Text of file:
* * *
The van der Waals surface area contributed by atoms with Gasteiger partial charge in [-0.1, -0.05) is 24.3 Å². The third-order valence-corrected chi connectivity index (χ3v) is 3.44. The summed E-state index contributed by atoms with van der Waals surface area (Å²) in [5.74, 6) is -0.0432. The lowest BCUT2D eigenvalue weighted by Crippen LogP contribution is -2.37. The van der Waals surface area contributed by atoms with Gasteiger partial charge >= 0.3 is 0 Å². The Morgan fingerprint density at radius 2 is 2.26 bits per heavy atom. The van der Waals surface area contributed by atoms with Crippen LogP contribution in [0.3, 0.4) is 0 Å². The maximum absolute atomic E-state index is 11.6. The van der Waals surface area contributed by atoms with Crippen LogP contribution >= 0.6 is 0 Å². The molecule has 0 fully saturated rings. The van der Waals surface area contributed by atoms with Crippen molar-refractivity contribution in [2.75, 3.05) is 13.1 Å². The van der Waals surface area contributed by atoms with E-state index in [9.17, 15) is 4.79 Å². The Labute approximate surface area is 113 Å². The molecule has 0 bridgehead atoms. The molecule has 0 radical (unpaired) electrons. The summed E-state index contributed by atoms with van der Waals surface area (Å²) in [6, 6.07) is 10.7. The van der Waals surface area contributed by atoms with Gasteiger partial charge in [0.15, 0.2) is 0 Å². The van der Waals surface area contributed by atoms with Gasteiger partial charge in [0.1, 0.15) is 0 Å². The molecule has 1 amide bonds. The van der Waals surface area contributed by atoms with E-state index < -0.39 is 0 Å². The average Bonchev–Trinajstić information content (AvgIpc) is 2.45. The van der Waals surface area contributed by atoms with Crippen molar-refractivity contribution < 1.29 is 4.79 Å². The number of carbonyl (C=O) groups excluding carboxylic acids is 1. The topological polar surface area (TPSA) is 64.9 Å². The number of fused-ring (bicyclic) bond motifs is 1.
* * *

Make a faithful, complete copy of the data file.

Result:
The van der Waals surface area contributed by atoms with Gasteiger partial charge in [-0.1, -0.05) is 24.3 Å². The third-order valence-corrected chi connectivity index (χ3v) is 3.44. The summed E-state index contributed by atoms with van der Waals surface area (Å²) in [5.74, 6) is -0.0432. The lowest BCUT2D eigenvalue weighted by Crippen LogP contribution is -2.37. The van der Waals surface area contributed by atoms with Gasteiger partial charge >= 0.3 is 0 Å². The Morgan fingerprint density at radius 2 is 2.26 bits per heavy atom. The van der Waals surface area contributed by atoms with Crippen LogP contribution in [0.3, 0.4) is 0 Å². The maximum absolute atomic E-state index is 11.6. The van der Waals surface area contributed by atoms with Crippen LogP contribution >= 0.6 is 0 Å². The molecule has 0 fully saturated rings. The van der Waals surface area contributed by atoms with Crippen molar-refractivity contribution in [2.75, 3.05) is 13.1 Å². The van der Waals surface area contributed by atoms with E-state index in [9.17, 15) is 4.79 Å². The Labute approximate surface area is 113 Å². The molecule has 0 bridgehead atoms. The molecule has 0 radical (unpaired) electrons. The summed E-state index contributed by atoms with van der Waals surface area (Å²) in [6, 6.07) is 10.7. The van der Waals surface area contributed by atoms with Gasteiger partial charge in [0.15, 0.2) is 0 Å². The van der Waals surface area contributed by atoms with Gasteiger partial charge in [0.1, 0.15) is 0 Å². The molecule has 1 amide bonds. The van der Waals surface area contributed by atoms with E-state index < -0.39 is 0 Å². The average Bonchev–Trinajstić information content (AvgIpc) is 2.45. The van der Waals surface area contributed by atoms with Crippen molar-refractivity contribution < 1.29 is 4.79 Å². The number of carbonyl (C=O) groups excluding carboxylic acids is 1. The topological polar surface area (TPSA) is 64.9 Å². The number of fused-ring (bicyclic) bond motifs is 1.